Material in, metal out

A recently produced ceramic is likely to replace metals used for various purposes and increase efficiency

 
Last Updated: Saturday 04 July 2015

Researchers from Calcutta have managed to develop a new ceramic that boasts of properties which could ultimately mean the replacement of conventional metallic parts used in refractories and engines.

The material which is called 'sialon' ceramic', has been developed by a team of scientists led by Siddartha Bandopadhyay from the Calcutta-based Central Glass and Ceramics Research Institute using - such as clay - as the starting material and a novel sintering technique.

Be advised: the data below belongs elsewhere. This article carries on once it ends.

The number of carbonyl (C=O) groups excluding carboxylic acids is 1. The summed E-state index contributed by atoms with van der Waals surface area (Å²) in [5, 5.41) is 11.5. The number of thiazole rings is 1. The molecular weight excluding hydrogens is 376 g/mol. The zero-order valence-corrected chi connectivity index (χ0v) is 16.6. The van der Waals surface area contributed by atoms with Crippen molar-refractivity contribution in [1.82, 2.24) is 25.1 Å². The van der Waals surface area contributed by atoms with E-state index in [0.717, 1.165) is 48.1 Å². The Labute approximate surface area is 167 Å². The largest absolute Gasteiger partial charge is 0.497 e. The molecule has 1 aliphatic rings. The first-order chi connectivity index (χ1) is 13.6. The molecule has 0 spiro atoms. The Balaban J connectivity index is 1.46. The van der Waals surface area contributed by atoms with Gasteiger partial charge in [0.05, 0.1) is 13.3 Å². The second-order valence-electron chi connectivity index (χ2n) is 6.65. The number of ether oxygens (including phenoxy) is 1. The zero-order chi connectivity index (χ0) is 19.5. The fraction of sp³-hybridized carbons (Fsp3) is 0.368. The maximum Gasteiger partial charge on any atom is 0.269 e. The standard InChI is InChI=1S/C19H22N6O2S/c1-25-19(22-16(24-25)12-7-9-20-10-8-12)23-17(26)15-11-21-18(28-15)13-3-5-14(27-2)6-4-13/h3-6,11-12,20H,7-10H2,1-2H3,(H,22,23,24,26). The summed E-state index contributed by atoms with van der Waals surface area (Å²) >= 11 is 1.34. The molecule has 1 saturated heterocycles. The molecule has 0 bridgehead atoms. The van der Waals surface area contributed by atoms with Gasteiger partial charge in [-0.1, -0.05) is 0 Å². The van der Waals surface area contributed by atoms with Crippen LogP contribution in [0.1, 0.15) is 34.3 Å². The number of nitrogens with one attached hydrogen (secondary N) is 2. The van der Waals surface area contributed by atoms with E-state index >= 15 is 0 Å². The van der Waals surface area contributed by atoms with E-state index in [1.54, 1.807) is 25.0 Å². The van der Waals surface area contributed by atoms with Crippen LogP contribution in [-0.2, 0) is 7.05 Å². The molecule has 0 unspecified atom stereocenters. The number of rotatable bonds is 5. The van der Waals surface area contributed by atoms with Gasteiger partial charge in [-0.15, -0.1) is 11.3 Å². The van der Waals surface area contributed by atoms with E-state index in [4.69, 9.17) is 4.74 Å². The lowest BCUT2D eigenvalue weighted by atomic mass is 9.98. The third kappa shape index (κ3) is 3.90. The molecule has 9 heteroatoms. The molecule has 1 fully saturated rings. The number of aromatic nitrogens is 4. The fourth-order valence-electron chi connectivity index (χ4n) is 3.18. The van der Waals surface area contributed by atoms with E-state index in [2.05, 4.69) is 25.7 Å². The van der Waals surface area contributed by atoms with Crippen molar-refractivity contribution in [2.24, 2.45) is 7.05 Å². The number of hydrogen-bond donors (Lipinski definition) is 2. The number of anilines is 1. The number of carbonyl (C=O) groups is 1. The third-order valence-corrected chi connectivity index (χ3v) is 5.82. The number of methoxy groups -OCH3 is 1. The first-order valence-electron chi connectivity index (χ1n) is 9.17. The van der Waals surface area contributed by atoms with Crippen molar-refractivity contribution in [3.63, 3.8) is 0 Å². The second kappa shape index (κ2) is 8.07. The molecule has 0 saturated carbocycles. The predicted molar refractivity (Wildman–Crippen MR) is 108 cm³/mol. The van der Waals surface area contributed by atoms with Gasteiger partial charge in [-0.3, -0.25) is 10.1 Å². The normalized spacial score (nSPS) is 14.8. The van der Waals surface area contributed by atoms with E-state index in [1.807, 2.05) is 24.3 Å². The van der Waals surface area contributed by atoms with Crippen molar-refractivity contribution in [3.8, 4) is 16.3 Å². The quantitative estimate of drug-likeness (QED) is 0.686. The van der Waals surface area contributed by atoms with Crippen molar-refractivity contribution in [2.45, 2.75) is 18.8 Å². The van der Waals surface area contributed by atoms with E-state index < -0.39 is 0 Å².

The researchers claim that the sialon ceramic has superior mechanical, chemical and thermal properties when compared with the conventional materials. It can actually replace the conventional metallic parts found in gas turbines and internal combustion engines. If used in wear-resistant materials, it is likely to improve afficiency.

The scientists began by using different compositions of the starting materials - aluminium and silicon nitrides and aluminium oxide - to prepare different phases with varying degrees of hardness. The material was prepared using a new sintering technique that consolidated the starting material from their initial powder state to a dense form.

Bandopadhyay says the sintering was done under vapour conditions, without using any external sintering tool. The discovery of this new material has won for Bandopadhyay this year's Young Scientist Award under the aegis of the Council of Scientific and Industrial Research.

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